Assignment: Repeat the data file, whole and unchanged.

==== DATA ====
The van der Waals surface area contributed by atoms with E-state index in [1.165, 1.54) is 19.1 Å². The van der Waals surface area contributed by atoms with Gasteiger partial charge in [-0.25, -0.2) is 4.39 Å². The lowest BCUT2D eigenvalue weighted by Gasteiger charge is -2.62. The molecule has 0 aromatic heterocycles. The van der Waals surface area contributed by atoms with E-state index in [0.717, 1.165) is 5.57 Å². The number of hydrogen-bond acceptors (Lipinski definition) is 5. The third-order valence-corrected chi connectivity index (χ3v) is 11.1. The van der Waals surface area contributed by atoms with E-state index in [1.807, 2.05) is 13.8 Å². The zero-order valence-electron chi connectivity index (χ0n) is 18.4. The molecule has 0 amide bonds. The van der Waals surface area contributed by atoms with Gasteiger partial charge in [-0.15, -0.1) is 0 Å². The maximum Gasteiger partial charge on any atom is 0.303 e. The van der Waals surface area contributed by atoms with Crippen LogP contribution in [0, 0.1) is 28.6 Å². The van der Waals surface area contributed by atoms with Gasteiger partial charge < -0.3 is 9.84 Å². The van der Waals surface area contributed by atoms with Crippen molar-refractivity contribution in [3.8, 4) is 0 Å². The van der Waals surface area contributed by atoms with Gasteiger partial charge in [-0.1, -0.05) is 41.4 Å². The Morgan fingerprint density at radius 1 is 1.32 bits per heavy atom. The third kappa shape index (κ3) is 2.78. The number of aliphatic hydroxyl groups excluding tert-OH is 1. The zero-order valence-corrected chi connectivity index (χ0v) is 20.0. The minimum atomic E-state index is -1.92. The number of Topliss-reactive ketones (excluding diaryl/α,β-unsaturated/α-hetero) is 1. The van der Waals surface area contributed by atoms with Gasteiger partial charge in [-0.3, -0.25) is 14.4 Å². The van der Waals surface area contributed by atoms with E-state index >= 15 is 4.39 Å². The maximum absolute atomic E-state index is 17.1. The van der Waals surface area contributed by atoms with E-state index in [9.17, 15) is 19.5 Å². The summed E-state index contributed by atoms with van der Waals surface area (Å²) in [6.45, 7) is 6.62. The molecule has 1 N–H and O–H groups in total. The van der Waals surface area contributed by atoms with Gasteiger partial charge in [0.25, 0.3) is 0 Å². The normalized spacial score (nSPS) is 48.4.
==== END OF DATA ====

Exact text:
The van der Waals surface area contributed by atoms with E-state index in [1.165, 1.54) is 19.1 Å². The van der Waals surface area contributed by atoms with Gasteiger partial charge in [-0.25, -0.2) is 4.39 Å². The lowest BCUT2D eigenvalue weighted by Gasteiger charge is -2.62. The molecule has 0 aromatic heterocycles. The van der Waals surface area contributed by atoms with E-state index in [0.717, 1.165) is 5.57 Å². The number of hydrogen-bond acceptors (Lipinski definition) is 5. The third-order valence-corrected chi connectivity index (χ3v) is 11.1. The van der Waals surface area contributed by atoms with E-state index in [1.807, 2.05) is 13.8 Å². The zero-order valence-electron chi connectivity index (χ0n) is 18.4. The molecule has 0 amide bonds. The van der Waals surface area contributed by atoms with Gasteiger partial charge in [-0.15, -0.1) is 0 Å². The maximum Gasteiger partial charge on any atom is 0.303 e. The van der Waals surface area contributed by atoms with Crippen LogP contribution in [0, 0.1) is 28.6 Å². The van der Waals surface area contributed by atoms with Gasteiger partial charge < -0.3 is 9.84 Å². The van der Waals surface area contributed by atoms with Crippen molar-refractivity contribution in [3.8, 4) is 0 Å². The van der Waals surface area contributed by atoms with Gasteiger partial charge in [-0.1, -0.05) is 41.4 Å². The Morgan fingerprint density at radius 1 is 1.32 bits per heavy atom. The third kappa shape index (κ3) is 2.78. The number of aliphatic hydroxyl groups excluding tert-OH is 1. The zero-order valence-corrected chi connectivity index (χ0v) is 20.0. The minimum atomic E-state index is -1.92. The number of Topliss-reactive ketones (excluding diaryl/α,β-unsaturated/α-hetero) is 1. The van der Waals surface area contributed by atoms with Gasteiger partial charge in [-0.3, -0.25) is 14.4 Å². The van der Waals surface area contributed by atoms with E-state index >= 15 is 4.39 Å². The maximum absolute atomic E-state index is 17.1. The van der Waals surface area contributed by atoms with E-state index in [9.17, 15) is 19.5 Å². The summed E-state index contributed by atoms with van der Waals surface area (Å²) in [6.45, 7) is 6.62. The molecule has 1 N–H and O–H groups in total. The van der Waals surface area contributed by atoms with Gasteiger partial charge in [0.25, 0.3) is 0 Å². The normalized spacial score (nSPS) is 48.4.